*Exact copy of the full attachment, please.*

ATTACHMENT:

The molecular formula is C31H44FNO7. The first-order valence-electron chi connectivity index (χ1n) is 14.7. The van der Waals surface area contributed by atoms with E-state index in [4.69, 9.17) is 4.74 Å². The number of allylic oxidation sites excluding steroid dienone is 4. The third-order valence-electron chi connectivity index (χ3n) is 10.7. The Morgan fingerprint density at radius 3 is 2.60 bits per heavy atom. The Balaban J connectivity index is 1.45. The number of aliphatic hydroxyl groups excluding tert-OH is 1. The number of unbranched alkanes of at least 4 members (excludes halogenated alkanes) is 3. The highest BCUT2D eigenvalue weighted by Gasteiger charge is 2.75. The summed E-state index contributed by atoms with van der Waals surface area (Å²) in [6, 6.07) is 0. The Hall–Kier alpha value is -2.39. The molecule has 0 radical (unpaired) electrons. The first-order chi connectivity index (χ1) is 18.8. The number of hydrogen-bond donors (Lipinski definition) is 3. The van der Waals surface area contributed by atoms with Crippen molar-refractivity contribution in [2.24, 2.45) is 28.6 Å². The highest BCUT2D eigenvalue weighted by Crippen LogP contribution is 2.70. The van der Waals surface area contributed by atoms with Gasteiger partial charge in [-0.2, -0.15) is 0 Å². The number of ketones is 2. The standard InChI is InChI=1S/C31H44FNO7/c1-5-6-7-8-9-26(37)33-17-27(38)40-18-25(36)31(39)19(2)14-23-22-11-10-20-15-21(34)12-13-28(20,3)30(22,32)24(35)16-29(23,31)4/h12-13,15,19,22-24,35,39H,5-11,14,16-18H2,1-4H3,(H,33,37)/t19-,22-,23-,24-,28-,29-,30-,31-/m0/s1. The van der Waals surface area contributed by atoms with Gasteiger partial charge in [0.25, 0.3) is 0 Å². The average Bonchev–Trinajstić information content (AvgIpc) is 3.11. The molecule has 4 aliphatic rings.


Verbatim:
The molecular formula is C31H44FNO7. The first-order valence-electron chi connectivity index (χ1n) is 14.7. The van der Waals surface area contributed by atoms with E-state index in [4.69, 9.17) is 4.74 Å². The number of allylic oxidation sites excluding steroid dienone is 4. The third-order valence-electron chi connectivity index (χ3n) is 10.7. The Morgan fingerprint density at radius 3 is 2.60 bits per heavy atom. The Balaban J connectivity index is 1.45. The number of aliphatic hydroxyl groups excluding tert-OH is 1. The number of unbranched alkanes of at least 4 members (excludes halogenated alkanes) is 3. The highest BCUT2D eigenvalue weighted by Gasteiger charge is 2.75. The summed E-state index contributed by atoms with van der Waals surface area (Å²) in [6, 6.07) is 0. The Hall–Kier alpha value is -2.39. The molecule has 0 radical (unpaired) electrons. The first-order chi connectivity index (χ1) is 18.8. The number of hydrogen-bond donors (Lipinski definition) is 3. The van der Waals surface area contributed by atoms with Crippen molar-refractivity contribution in [2.24, 2.45) is 28.6 Å². The highest BCUT2D eigenvalue weighted by Crippen LogP contribution is 2.70. The van der Waals surface area contributed by atoms with Gasteiger partial charge in [-0.2, -0.15) is 0 Å². The number of ketones is 2. The standard InChI is InChI=1S/C31H44FNO7/c1-5-6-7-8-9-26(37)33-17-27(38)40-18-25(36)31(39)19(2)14-23-22-11-10-20-15-21(34)12-13-28(20,3)30(22,32)24(35)16-29(23,31)4/h12-13,15,19,22-24,35,39H,5-11,14,16-18H2,1-4H3,(H,33,37)/t19-,22-,23-,24-,28-,29-,30-,31-/m0/s1. The van der Waals surface area contributed by atoms with Gasteiger partial charge in [0.25, 0.3) is 0 Å². The average Bonchev–Trinajstić information content (AvgIpc) is 3.11. The molecule has 4 aliphatic rings.